Paul Glatzel discusses the pros and cons of some of the new electronic tools available to boaters …
Having fun afloat comes in many forms. For some, it’s anchoring in a deserted bay; for others, it’s taking the kids for a blast along the coast; while for others still, it’s utilising your skills to execute a passage from A to B using the latest electronics to smooth your journey.
There’s no doubt that for making passages the primary tool in a boater’s toolbox is the chartplotter. These are generally simple to use, contain a range of great features and, with some of the more advanced systems, allow you to link between your devices, such as phones and tablets, and the chartplotter itself.
This is a snapshot of the current Navionics chart for Poole Harbour. This buoy with a light and foghorn simply doesn’t exist.
In this article we’ll look at some of the great features of these tools and also some of the limitations that you need to keep in mind when you use them.
A chartplotter is a simple concept. Basically it’s a photo of a paper chart with your boat’s position superimposed on it. As technology has progressed, these charts have become digitised, allowing users to switch some detail off. Sometimes this is good, but there’s a danger you might remove some data that’s important – like rocks! The electronic charts within chartplotters are increasingly accurate, but beware that they may not always be 100% correct, as unlike paper charts this is not a legal requirement. As time passes this is less of an issue, and accuracy improves and errors (generally) get removed.
The main way that chartplotters are used by powerboaters is to have the chart image in front of them allowing them to track progress along a channel into a harbour or estuary or in the approach to a marina. There’s no doubt that this is a great feature, but when you use a chartplotter for this you need to understand the potential issues that could arise and the possible limitations of the system.
So how accurate is your chartplotter? The GPS system that feeds your chartplotter its position is generally really accurate – better than 15m 95% of the time. This means, however, that 5% of the time the accuracy may be less good and this could be 16m or 300m+. Does this matter, though? At sea, away from land, an error may not matter, but in a narrow channel being even 30m out of position could really cause you some big issues. Part of the problem is noticing when this error is present – in a car it’s pretty obvious when your satnav has an error as you will see your car driving off the road. Obviously you know this is an error as it’s easy to see, but when afloat, you could be far from any obvious mark when you get such an error, with the result being that you ‘correct’ your position and inadvertently take the vessel into danger. The image shows this concept. The solution for this we’ve covered in previous articles, i.e. having a pilotage plan to use with your chartplotter and chart – a robust, multilayered approach.
So what are these great features?
Tidal information: There are plenty of apps and websites that give you tidal height information, although getting it from your chartplotter or chartplotter software is a really handy way to do so – especially as it shows you clearly what area this tidal information relates to. The really good part, though, is the way that you can get tidal stream information. Arrows on the chart show rate and direction, and clicking on them gives you access to how this tidal flow will change over the next few hours or even days/weeks if planning a trip. This is a really great, visually simple way to get this information.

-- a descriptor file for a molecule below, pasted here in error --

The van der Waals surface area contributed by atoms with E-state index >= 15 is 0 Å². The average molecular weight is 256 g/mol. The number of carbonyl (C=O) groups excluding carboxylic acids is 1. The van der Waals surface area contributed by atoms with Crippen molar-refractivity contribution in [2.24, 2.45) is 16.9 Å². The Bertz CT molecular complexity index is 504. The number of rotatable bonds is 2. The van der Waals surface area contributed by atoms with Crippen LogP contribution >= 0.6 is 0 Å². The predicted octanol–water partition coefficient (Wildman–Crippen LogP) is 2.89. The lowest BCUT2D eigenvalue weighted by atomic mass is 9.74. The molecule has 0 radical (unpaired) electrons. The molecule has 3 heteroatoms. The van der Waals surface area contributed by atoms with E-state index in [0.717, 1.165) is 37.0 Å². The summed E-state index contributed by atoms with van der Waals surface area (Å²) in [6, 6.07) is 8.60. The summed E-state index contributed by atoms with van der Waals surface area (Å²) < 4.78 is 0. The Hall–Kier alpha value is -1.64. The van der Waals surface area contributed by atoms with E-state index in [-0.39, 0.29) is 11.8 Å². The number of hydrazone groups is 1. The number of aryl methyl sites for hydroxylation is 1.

Depth information: Of course, all charts tell you what the minimum depths will be at the lowest tides, but one of the features that’s a recent addition is the ‘crowdsourcing’ of depth information. Take a lake like Windermere. There is a basic chart available but it doesn’t give any depth information as the area is not properly surveyed. Many boaters, though, have plotters and depth gauges that link to their Navionics account. As they trundle around the lake they capture depth information, which is then shared with Navionics. They then consolidate this, providing the option of viewing the depths across the lake using this information sourced from others – very clever and potentially hugely useful.
Planning at home: Today’s busy lifestyles struggle to afford us the time to get our charts out to look at the places we want to go, to peruse various charts and then write down the waypoints and routes for our passage. Systems like Navionics allow us to view where we want to go from the comfort of our sofa, plan waypoints and routes, and then, as we switch on the plotter on our boat, our planning automatically uploads to our plotter using Wi-Fi – very clever!
Be careful, though, as not all ideas from these chart providers are great. A few years ago, some manufacturers introduced a feature called ‘autorouting’. Plonk a cursor where you want to go and choose this option, and knowing the tidal heights and draught of your vessel the plotter will work out a route. In theory this is a nice idea, but in my opinion it has the potential to create a dangerous route.
Take this small snapshot of a Poole-to-Yarmouth route, for example, which, because there is depth, takes you near the Shingles Bank, which I wouldn’t choose as the actual channel further north is a better route. In fairness, the system tells you as skipper that you have to choose a safe route, but for many, using this feature may be too tempting.
In summary, embrace these new tools as they are really great and make boating easier and more fun, but beware of their shortcomings. Have fun afloat!
Note: In this article we’ve mainly used screenshots from the iPad-based Navionics app. This app is the same charting software used in many plotters, and while the way the data is presented may vary between products, they all now do much the same.